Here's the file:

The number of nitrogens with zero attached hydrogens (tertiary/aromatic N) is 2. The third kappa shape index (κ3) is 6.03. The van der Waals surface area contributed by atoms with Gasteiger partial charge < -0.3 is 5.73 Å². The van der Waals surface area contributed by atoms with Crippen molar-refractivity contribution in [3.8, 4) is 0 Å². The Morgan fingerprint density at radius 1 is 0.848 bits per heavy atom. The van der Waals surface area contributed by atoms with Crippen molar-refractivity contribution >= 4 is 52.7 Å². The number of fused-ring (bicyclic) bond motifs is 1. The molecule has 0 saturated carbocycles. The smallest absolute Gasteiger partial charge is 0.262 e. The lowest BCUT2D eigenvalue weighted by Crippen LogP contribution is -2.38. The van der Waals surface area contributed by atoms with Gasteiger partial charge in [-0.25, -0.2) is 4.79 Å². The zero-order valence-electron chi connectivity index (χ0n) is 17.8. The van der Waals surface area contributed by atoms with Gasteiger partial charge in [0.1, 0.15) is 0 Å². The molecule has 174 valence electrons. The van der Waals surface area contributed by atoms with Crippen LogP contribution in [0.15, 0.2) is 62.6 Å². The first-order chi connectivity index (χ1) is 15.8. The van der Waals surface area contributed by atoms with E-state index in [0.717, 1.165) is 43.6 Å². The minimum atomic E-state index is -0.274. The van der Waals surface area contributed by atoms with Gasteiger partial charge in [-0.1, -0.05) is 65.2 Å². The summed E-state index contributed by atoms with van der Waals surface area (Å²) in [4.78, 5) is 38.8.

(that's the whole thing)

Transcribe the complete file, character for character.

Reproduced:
The number of nitrogens with zero attached hydrogens (tertiary/aromatic N) is 2. The third kappa shape index (κ3) is 6.03. The van der Waals surface area contributed by atoms with Gasteiger partial charge < -0.3 is 5.73 Å². The van der Waals surface area contributed by atoms with Crippen molar-refractivity contribution in [3.8, 4) is 0 Å². The Morgan fingerprint density at radius 1 is 0.848 bits per heavy atom. The van der Waals surface area contributed by atoms with Crippen molar-refractivity contribution >= 4 is 52.7 Å². The number of fused-ring (bicyclic) bond motifs is 1. The molecule has 0 saturated carbocycles. The smallest absolute Gasteiger partial charge is 0.262 e. The lowest BCUT2D eigenvalue weighted by Crippen LogP contribution is -2.38. The van der Waals surface area contributed by atoms with Gasteiger partial charge in [-0.25, -0.2) is 4.79 Å². The zero-order valence-electron chi connectivity index (χ0n) is 17.8. The van der Waals surface area contributed by atoms with Gasteiger partial charge in [0.1, 0.15) is 0 Å². The molecule has 174 valence electrons. The van der Waals surface area contributed by atoms with Crippen LogP contribution in [0.15, 0.2) is 62.6 Å². The first-order chi connectivity index (χ1) is 15.8. The van der Waals surface area contributed by atoms with E-state index in [0.717, 1.165) is 43.6 Å². The minimum atomic E-state index is -0.274. The van der Waals surface area contributed by atoms with Gasteiger partial charge in [-0.1, -0.05) is 65.2 Å². The summed E-state index contributed by atoms with van der Waals surface area (Å²) in [4.78, 5) is 38.8.